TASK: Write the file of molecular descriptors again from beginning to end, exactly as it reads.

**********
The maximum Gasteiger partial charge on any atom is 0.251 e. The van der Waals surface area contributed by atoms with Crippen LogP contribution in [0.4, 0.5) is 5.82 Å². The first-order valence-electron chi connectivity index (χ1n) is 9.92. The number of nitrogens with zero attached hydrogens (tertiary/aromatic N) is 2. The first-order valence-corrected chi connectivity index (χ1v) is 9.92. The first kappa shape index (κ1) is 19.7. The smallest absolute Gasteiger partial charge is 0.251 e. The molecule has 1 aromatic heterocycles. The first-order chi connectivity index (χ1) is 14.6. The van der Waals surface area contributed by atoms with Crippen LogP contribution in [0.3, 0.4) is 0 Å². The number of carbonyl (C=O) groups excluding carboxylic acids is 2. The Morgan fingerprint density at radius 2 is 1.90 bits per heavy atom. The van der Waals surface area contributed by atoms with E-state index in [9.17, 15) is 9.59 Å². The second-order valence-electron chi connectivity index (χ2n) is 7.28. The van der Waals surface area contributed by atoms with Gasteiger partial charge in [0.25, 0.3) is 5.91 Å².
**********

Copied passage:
The maximum Gasteiger partial charge on any atom is 0.251 e. The van der Waals surface area contributed by atoms with Crippen LogP contribution in [0.4, 0.5) is 5.82 Å². The first-order valence-electron chi connectivity index (χ1n) is 9.92. The number of nitrogens with zero attached hydrogens (tertiary/aromatic N) is 2. The first-order valence-corrected chi connectivity index (χ1v) is 9.92. The first kappa shape index (κ1) is 19.7. The smallest absolute Gasteiger partial charge is 0.251 e. The molecule has 1 aromatic heterocycles. The first-order chi connectivity index (χ1) is 14.6. The van der Waals surface area contributed by atoms with Crippen LogP contribution in [0.3, 0.4) is 0 Å². The number of carbonyl (C=O) groups excluding carboxylic acids is 2. The Morgan fingerprint density at radius 2 is 1.90 bits per heavy atom. The van der Waals surface area contributed by atoms with E-state index in [9.17, 15) is 9.59 Å². The second-order valence-electron chi connectivity index (χ2n) is 7.28. The van der Waals surface area contributed by atoms with Gasteiger partial charge in [0.25, 0.3) is 5.91 Å².